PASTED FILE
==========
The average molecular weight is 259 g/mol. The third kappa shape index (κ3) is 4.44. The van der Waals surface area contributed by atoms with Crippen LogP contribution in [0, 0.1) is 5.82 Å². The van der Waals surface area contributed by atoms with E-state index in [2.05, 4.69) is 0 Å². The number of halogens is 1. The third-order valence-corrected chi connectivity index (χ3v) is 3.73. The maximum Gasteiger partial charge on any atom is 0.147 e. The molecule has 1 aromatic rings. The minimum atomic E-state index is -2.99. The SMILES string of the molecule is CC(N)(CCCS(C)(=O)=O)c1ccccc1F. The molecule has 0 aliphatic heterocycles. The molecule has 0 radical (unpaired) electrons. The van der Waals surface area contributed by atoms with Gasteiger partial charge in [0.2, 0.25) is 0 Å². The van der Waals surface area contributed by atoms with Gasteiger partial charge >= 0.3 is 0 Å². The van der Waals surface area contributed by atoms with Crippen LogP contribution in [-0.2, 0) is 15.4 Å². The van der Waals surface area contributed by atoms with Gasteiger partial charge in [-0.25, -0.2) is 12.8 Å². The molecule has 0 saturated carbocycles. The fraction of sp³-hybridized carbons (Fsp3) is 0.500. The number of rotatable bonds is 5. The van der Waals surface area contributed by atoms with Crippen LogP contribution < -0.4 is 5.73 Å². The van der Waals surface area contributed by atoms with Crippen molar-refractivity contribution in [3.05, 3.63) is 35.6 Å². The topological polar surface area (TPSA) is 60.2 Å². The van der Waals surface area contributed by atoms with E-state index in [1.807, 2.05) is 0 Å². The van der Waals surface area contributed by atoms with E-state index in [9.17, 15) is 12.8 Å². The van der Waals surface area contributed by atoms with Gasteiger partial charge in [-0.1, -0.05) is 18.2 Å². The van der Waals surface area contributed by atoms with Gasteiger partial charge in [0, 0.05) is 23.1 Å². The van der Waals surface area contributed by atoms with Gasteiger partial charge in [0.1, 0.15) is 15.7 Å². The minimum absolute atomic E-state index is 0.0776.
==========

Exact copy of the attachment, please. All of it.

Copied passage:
The average molecular weight is 259 g/mol. The third kappa shape index (κ3) is 4.44. The van der Waals surface area contributed by atoms with Crippen LogP contribution in [0, 0.1) is 5.82 Å². The van der Waals surface area contributed by atoms with E-state index in [2.05, 4.69) is 0 Å². The number of halogens is 1. The third-order valence-corrected chi connectivity index (χ3v) is 3.73. The maximum Gasteiger partial charge on any atom is 0.147 e. The molecule has 1 aromatic rings. The minimum atomic E-state index is -2.99. The SMILES string of the molecule is CC(N)(CCCS(C)(=O)=O)c1ccccc1F. The molecule has 0 aliphatic heterocycles. The molecule has 0 radical (unpaired) electrons. The van der Waals surface area contributed by atoms with Gasteiger partial charge in [0.2, 0.25) is 0 Å². The van der Waals surface area contributed by atoms with Gasteiger partial charge >= 0.3 is 0 Å². The van der Waals surface area contributed by atoms with Crippen LogP contribution in [-0.2, 0) is 15.4 Å². The van der Waals surface area contributed by atoms with Gasteiger partial charge in [-0.25, -0.2) is 12.8 Å². The molecule has 0 saturated carbocycles. The fraction of sp³-hybridized carbons (Fsp3) is 0.500. The number of rotatable bonds is 5. The van der Waals surface area contributed by atoms with Crippen LogP contribution < -0.4 is 5.73 Å². The van der Waals surface area contributed by atoms with Crippen molar-refractivity contribution in [3.05, 3.63) is 35.6 Å². The topological polar surface area (TPSA) is 60.2 Å². The van der Waals surface area contributed by atoms with E-state index in [1.807, 2.05) is 0 Å². The van der Waals surface area contributed by atoms with E-state index in [9.17, 15) is 12.8 Å². The van der Waals surface area contributed by atoms with Gasteiger partial charge in [-0.1, -0.05) is 18.2 Å². The van der Waals surface area contributed by atoms with Gasteiger partial charge in [0, 0.05) is 23.1 Å². The van der Waals surface area contributed by atoms with Gasteiger partial charge in [0.1, 0.15) is 15.7 Å². The minimum absolute atomic E-state index is 0.0776.